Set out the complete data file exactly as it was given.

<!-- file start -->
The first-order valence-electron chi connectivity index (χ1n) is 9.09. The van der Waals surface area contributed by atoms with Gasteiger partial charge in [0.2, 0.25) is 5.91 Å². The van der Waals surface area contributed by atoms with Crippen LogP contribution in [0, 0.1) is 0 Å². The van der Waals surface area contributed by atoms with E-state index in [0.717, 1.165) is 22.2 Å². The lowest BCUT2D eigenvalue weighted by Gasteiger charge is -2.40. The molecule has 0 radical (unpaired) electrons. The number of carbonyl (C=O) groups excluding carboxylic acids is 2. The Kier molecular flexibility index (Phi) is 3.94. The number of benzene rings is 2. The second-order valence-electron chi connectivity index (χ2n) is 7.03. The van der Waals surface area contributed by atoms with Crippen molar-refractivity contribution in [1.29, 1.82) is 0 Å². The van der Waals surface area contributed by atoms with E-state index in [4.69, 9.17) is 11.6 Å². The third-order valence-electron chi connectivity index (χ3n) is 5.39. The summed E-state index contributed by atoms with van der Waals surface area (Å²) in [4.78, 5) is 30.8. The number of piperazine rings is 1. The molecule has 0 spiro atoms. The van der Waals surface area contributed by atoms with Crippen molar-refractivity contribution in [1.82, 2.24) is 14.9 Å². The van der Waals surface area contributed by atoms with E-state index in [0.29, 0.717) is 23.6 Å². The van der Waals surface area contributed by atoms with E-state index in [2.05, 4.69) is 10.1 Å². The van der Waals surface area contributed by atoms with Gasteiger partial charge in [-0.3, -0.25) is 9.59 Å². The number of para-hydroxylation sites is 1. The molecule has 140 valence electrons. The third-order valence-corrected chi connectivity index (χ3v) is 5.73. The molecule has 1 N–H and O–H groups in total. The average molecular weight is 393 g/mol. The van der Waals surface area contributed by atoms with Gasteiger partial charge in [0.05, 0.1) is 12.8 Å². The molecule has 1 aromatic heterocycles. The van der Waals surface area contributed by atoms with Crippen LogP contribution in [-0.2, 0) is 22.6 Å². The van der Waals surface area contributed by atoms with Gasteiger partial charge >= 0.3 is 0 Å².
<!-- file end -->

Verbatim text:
The first-order valence-electron chi connectivity index (χ1n) is 9.09. The van der Waals surface area contributed by atoms with Gasteiger partial charge in [0.2, 0.25) is 5.91 Å². The van der Waals surface area contributed by atoms with Crippen LogP contribution in [0, 0.1) is 0 Å². The van der Waals surface area contributed by atoms with E-state index in [0.717, 1.165) is 22.2 Å². The lowest BCUT2D eigenvalue weighted by Gasteiger charge is -2.40. The molecule has 0 radical (unpaired) electrons. The number of carbonyl (C=O) groups excluding carboxylic acids is 2. The Kier molecular flexibility index (Phi) is 3.94. The number of benzene rings is 2. The second-order valence-electron chi connectivity index (χ2n) is 7.03. The van der Waals surface area contributed by atoms with Crippen molar-refractivity contribution in [1.29, 1.82) is 0 Å². The van der Waals surface area contributed by atoms with E-state index in [4.69, 9.17) is 11.6 Å². The third-order valence-electron chi connectivity index (χ3n) is 5.39. The summed E-state index contributed by atoms with van der Waals surface area (Å²) in [4.78, 5) is 30.8. The number of piperazine rings is 1. The molecule has 0 spiro atoms. The van der Waals surface area contributed by atoms with Crippen molar-refractivity contribution in [1.82, 2.24) is 14.9 Å². The van der Waals surface area contributed by atoms with E-state index in [0.29, 0.717) is 23.6 Å². The van der Waals surface area contributed by atoms with E-state index in [2.05, 4.69) is 10.1 Å². The van der Waals surface area contributed by atoms with Gasteiger partial charge in [-0.3, -0.25) is 9.59 Å². The number of para-hydroxylation sites is 1. The molecule has 140 valence electrons. The third-order valence-corrected chi connectivity index (χ3v) is 5.73. The molecule has 1 N–H and O–H groups in total. The average molecular weight is 393 g/mol. The van der Waals surface area contributed by atoms with Gasteiger partial charge in [0.05, 0.1) is 12.8 Å². The molecule has 1 aromatic heterocycles. The van der Waals surface area contributed by atoms with Crippen LogP contribution in [-0.2, 0) is 22.6 Å². The van der Waals surface area contributed by atoms with Gasteiger partial charge >= 0.3 is 0 Å².